Not to get overly philosophical, as doing so might send the Redevelopment Commission a-scurrying en masse for refuge in the bunker to be closer to mayor’s campaign petty cash box, but what’s the standard proportion of pleasant reality to unpleasant reality?
For instance, is being “bored” necessarily an unpleasant condition — or is it merely boring? Is there a ratio to be triggered making escapism desirable?
Which of the two conditions, reality or escapism, is expected to be the predominant factor in one’s life? Shouldn’t it be more reality, less escapism, or does believing so mark me as the sort of person who can remember a time before cell phones?
Because it certainly does seem to me there was an epoch when escapism meant a brief period of removal from reality as a whole, perhaps the hours required to take in a film, show, ballgame or church service; go for a bicycle ride, hike or swim; read a book, practice a craft, tend a garden or grill a steak.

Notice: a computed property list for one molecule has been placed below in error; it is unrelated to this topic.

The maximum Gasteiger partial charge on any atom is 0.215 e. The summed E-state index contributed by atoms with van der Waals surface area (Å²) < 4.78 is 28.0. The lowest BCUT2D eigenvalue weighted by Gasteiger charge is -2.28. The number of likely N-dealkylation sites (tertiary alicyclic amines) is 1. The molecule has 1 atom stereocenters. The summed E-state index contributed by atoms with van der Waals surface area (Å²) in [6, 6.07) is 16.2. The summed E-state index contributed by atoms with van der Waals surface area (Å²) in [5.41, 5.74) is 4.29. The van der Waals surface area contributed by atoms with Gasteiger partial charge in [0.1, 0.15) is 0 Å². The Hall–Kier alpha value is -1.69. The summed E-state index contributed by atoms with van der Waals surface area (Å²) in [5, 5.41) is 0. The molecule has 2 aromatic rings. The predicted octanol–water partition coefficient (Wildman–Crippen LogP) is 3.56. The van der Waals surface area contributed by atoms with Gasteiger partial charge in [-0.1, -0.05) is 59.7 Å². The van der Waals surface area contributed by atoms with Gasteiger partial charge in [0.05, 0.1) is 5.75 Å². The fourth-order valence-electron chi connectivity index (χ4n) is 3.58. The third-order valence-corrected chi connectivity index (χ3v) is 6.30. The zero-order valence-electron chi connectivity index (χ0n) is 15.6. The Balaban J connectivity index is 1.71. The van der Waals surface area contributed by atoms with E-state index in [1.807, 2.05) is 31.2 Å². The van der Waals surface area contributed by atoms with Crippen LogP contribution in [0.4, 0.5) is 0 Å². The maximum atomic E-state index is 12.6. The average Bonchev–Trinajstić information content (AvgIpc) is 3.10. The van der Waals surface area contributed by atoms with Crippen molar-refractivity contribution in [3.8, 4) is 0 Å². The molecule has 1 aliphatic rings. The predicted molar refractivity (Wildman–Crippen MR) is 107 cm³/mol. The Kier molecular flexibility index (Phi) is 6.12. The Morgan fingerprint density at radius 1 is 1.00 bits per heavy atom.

Ever-popular forms of escapism like drinking, drugs, gluttony and onanism bear mentioning, too, but with your indulgence I’ll leave self-medication and addiction aside for the moment.
Also, to anticipate a potential objection, while it’s true that Thomas Jefferson made mention of “pursuit of happiness” in the Declaration of Independence for Everyone Except His Slaves, I believe this is to be taken as “pleasure = absence of pain,” not ready access to streaming.
It strikes me that thanks to the changing nature of work, and surely also attributable to the pervasiveness of electronic and digitized entertainment options, American society is presently engaged in escapism far more often than it concedes to reality. To me, escapism has “trumped” reality.
Obviously there is a socio-economic aspect to this equation, and it isn’t my aim to evade it, either. The greater the number of lower-paying jobs one must work to survive, the less available time to escape the accumulated drudgery. My point is that when escapism becomes the norm, it doesn’t bode well for those human skills required to cope with reality, beginning with the ability to distinguish between the two.